A brief biography of Betty Watson, one of the participants who volunteered to be interviewed for the Bridge-IT project.

Item Type


Birth Date



Pearse Street Area, Dublin


Factory worker, mother, adult education co-ordinator

Biographical Text

Betty Watson was born in 1942 and she grew up in the Pearse Street area of Dublin city. She spent the first six years of her life in Townsend Street and then moved into a flat in Markievicz House. Betty is from a family of 11 children, she had six sisters and four brothers.

Betty started her working life three weeks before her 14th birthday when she was taken out of school to work in a sewing factory. She continued to work in the factory even after she married at age 20. Her husband worked in the gas company in the section called the ‘purifiers’ and following that he worked in the pavement department of Dublin City Council. It wasn’t until she had her first child that Betty stopped working in the factory and began to work as a house cleaner while she reared her family of six children. She remembers that during this time she largely depended on her husband’s income as her own income was supplementary.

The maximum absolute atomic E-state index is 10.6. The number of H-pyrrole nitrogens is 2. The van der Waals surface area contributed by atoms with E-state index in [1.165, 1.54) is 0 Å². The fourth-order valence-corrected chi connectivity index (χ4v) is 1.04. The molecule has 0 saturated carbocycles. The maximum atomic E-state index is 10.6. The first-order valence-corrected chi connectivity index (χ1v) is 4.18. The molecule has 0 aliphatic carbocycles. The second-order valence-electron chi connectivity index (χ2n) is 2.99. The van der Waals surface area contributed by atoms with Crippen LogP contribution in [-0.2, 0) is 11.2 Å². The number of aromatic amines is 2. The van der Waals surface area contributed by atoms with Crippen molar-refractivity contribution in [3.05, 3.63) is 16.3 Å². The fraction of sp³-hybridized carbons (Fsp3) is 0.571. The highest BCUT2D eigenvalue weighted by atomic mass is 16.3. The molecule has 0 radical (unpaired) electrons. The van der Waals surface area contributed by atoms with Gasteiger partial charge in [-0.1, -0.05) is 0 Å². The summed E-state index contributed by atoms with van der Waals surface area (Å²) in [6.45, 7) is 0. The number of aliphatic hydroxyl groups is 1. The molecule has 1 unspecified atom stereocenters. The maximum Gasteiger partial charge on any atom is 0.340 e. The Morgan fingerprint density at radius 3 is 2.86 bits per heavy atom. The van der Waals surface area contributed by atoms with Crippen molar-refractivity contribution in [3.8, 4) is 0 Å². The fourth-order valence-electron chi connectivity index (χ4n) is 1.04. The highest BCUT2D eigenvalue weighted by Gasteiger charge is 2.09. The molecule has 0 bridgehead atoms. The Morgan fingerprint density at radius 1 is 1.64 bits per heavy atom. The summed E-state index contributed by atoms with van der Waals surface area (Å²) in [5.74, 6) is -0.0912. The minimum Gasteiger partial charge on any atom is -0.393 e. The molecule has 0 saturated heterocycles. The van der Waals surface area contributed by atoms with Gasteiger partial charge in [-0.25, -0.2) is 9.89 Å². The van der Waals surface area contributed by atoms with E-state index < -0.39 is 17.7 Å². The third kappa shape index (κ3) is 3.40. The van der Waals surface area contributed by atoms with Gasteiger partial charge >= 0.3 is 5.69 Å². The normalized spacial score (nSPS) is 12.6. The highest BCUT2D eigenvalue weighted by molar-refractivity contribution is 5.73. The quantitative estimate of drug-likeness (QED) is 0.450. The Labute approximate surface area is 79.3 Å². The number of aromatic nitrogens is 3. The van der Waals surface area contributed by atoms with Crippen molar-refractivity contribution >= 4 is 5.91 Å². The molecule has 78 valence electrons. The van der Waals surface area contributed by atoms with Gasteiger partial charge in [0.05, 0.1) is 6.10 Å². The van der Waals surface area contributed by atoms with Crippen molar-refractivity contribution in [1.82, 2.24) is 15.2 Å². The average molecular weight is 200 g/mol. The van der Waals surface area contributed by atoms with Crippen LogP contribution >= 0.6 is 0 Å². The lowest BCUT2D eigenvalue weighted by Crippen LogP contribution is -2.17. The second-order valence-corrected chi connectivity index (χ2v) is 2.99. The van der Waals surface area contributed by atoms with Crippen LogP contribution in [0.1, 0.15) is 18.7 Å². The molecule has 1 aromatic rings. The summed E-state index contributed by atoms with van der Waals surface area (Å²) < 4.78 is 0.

Betty recalls that she was not academically prepared for life having left school at 14. She felt that life was difficult for her as a young mother, trying to rear six children on a shoe-string. Betty was always very active in the docklands community and later in her life when her youngest child was finishing his schooling she returned to education herself. Betty is very adamant about the value of education particularly for people living in her community. In her adulthood she has achieved her Leaving Certificate as well as numerous training courses in management, and community development skills as well as counselling and a two year certificate in Psychology from Maynooth University.

Betty now works as an adult education co-ordinator in St. Andrews resource centre which serves the south dockland community in Dublin.

About this item

Date Added



"Betty Watson." Lifescapes: Mapping Dublin Lives, Item #285 (accessed March 20 2018, 7:44 pm)